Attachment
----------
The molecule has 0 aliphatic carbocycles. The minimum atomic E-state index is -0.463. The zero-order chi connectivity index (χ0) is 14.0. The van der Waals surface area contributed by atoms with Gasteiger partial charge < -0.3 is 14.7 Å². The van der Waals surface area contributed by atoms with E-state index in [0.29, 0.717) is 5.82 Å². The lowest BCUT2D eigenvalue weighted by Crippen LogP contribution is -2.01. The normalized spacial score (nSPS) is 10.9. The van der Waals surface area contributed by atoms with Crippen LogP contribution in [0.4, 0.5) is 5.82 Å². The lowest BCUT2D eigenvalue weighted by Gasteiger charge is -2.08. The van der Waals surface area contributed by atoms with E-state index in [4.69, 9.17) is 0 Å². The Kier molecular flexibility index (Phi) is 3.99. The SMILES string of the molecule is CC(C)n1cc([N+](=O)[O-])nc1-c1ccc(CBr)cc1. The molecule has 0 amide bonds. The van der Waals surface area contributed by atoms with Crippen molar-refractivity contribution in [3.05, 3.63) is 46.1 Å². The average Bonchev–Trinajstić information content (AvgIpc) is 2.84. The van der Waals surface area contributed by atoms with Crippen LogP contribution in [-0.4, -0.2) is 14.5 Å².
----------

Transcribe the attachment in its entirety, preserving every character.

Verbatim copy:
The molecule has 0 aliphatic carbocycles. The minimum atomic E-state index is -0.463. The zero-order chi connectivity index (χ0) is 14.0. The van der Waals surface area contributed by atoms with Gasteiger partial charge < -0.3 is 14.7 Å². The van der Waals surface area contributed by atoms with E-state index in [0.29, 0.717) is 5.82 Å². The lowest BCUT2D eigenvalue weighted by Crippen LogP contribution is -2.01. The normalized spacial score (nSPS) is 10.9. The van der Waals surface area contributed by atoms with Crippen LogP contribution in [0.4, 0.5) is 5.82 Å². The lowest BCUT2D eigenvalue weighted by Gasteiger charge is -2.08. The van der Waals surface area contributed by atoms with E-state index in [4.69, 9.17) is 0 Å². The Kier molecular flexibility index (Phi) is 3.99. The SMILES string of the molecule is CC(C)n1cc([N+](=O)[O-])nc1-c1ccc(CBr)cc1. The molecule has 0 amide bonds. The van der Waals surface area contributed by atoms with Crippen molar-refractivity contribution in [3.05, 3.63) is 46.1 Å². The average Bonchev–Trinajstić information content (AvgIpc) is 2.84. The van der Waals surface area contributed by atoms with Crippen LogP contribution in [-0.4, -0.2) is 14.5 Å².